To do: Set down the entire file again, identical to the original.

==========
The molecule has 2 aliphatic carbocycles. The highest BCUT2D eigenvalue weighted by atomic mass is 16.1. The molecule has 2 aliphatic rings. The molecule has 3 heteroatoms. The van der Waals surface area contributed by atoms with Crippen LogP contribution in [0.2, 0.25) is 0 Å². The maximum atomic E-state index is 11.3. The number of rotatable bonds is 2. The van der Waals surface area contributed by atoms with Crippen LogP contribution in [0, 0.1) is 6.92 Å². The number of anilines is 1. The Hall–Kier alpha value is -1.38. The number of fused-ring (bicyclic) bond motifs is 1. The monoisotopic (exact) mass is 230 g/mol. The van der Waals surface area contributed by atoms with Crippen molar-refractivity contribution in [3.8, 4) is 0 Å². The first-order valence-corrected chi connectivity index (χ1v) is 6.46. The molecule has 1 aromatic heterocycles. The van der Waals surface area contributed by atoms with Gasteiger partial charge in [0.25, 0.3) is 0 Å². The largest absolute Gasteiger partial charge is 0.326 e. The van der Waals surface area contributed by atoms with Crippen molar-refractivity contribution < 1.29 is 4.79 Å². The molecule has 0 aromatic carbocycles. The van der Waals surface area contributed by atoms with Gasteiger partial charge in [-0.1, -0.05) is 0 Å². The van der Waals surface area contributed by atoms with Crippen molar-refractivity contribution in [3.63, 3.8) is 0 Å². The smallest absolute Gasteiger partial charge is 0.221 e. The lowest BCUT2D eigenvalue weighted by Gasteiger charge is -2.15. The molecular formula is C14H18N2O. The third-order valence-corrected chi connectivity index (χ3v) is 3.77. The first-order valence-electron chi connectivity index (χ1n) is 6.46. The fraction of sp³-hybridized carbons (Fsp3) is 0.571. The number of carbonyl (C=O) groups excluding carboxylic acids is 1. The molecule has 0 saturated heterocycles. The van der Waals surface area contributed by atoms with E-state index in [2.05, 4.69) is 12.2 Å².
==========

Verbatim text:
The molecule has 2 aliphatic carbocycles. The highest BCUT2D eigenvalue weighted by atomic mass is 16.1. The molecule has 2 aliphatic rings. The molecule has 3 heteroatoms. The van der Waals surface area contributed by atoms with Crippen LogP contribution in [0.2, 0.25) is 0 Å². The maximum atomic E-state index is 11.3. The number of rotatable bonds is 2. The van der Waals surface area contributed by atoms with Crippen LogP contribution in [0, 0.1) is 6.92 Å². The number of anilines is 1. The Hall–Kier alpha value is -1.38. The number of fused-ring (bicyclic) bond motifs is 1. The monoisotopic (exact) mass is 230 g/mol. The van der Waals surface area contributed by atoms with Crippen molar-refractivity contribution in [3.8, 4) is 0 Å². The first-order valence-corrected chi connectivity index (χ1v) is 6.46. The molecule has 1 aromatic heterocycles. The van der Waals surface area contributed by atoms with Gasteiger partial charge in [0.25, 0.3) is 0 Å². The largest absolute Gasteiger partial charge is 0.326 e. The van der Waals surface area contributed by atoms with Crippen molar-refractivity contribution < 1.29 is 4.79 Å². The molecule has 0 aromatic carbocycles. The van der Waals surface area contributed by atoms with Gasteiger partial charge in [-0.1, -0.05) is 0 Å². The van der Waals surface area contributed by atoms with Crippen molar-refractivity contribution in [3.63, 3.8) is 0 Å². The smallest absolute Gasteiger partial charge is 0.221 e. The lowest BCUT2D eigenvalue weighted by Gasteiger charge is -2.15. The molecular formula is C14H18N2O. The third-order valence-corrected chi connectivity index (χ3v) is 3.77. The first-order valence-electron chi connectivity index (χ1n) is 6.46. The fraction of sp³-hybridized carbons (Fsp3) is 0.571. The number of carbonyl (C=O) groups excluding carboxylic acids is 1. The molecule has 0 saturated heterocycles. The van der Waals surface area contributed by atoms with E-state index in [2.05, 4.69) is 12.2 Å².